Pemphigus and pemphigoid are most likely.
Pemphigus causes large painful long-lasting erosions (Fig. 9.3). The whole mouth can be involved, but more often it affects just the lips and buccal mucosa. Desquamative gingivitis can occur. The ulcers are large, appear without warning and last months. A biopsy may show an intraepithelial acantholysis and should not be taken from an ulcer, but from normal-appearing mucosa in an active area. Direct immunofluorescence (biopsy normal mucosa) shows antibody rimming each keratinocyte.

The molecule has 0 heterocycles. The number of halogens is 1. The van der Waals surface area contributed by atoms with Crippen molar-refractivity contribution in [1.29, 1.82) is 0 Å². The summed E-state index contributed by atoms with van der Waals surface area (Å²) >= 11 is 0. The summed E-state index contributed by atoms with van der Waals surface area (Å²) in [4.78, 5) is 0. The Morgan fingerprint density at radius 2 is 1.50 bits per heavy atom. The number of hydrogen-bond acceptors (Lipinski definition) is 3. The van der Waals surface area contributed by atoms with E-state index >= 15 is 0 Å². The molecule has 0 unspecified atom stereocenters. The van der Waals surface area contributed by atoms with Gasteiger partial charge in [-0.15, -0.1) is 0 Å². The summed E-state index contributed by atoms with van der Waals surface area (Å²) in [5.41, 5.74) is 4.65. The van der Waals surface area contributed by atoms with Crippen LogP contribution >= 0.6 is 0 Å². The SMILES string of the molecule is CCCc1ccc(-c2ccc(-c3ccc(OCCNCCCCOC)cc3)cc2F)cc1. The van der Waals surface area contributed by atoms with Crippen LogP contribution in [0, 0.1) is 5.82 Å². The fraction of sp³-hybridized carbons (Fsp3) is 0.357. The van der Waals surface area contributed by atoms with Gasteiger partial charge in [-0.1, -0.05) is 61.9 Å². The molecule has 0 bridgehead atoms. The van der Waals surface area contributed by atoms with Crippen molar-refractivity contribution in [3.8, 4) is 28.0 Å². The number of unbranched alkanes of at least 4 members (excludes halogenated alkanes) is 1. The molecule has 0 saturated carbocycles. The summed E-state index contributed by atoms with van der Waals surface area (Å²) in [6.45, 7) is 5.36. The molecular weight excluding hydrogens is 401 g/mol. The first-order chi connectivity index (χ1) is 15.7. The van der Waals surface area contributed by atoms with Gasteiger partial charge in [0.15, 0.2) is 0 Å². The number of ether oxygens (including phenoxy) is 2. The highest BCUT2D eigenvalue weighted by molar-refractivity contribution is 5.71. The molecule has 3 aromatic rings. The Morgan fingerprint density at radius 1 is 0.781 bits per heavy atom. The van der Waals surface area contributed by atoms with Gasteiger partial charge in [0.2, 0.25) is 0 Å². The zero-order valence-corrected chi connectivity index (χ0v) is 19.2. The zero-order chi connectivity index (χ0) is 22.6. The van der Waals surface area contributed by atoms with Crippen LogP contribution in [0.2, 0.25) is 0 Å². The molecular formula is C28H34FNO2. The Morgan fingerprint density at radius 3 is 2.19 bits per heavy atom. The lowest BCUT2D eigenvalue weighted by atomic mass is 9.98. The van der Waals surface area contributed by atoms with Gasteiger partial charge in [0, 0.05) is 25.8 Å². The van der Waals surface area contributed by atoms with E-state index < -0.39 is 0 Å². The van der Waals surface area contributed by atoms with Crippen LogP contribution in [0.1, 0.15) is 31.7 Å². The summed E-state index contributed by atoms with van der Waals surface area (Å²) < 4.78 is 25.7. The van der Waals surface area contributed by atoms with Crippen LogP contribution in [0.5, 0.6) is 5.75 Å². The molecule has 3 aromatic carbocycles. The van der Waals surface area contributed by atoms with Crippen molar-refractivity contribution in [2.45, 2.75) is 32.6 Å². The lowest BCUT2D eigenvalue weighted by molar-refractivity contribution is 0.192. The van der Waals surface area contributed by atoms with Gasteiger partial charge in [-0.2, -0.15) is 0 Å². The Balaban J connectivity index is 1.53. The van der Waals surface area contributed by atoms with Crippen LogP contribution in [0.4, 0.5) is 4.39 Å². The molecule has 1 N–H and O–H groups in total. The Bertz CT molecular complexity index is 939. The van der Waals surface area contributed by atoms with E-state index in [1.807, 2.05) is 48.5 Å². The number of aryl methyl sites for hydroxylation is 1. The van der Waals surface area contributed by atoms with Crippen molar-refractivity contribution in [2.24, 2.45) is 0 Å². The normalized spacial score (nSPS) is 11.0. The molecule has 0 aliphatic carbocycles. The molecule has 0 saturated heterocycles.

Cicatricial (scarring) pemphigoid affects the mucous membranes predominantly, but occasionally affects the skin too. The eyelid conjunctiva and other mucosae can also be affected; scarring often results (see Fig. 9.8). Cicatricial pemphigoid is also a cause of desqua-mative gingivitis. Biopsy shows a subepidermal bulla, and direct immunofluorescence a linear band of IgG and C3 at the dermal–mucosal junction.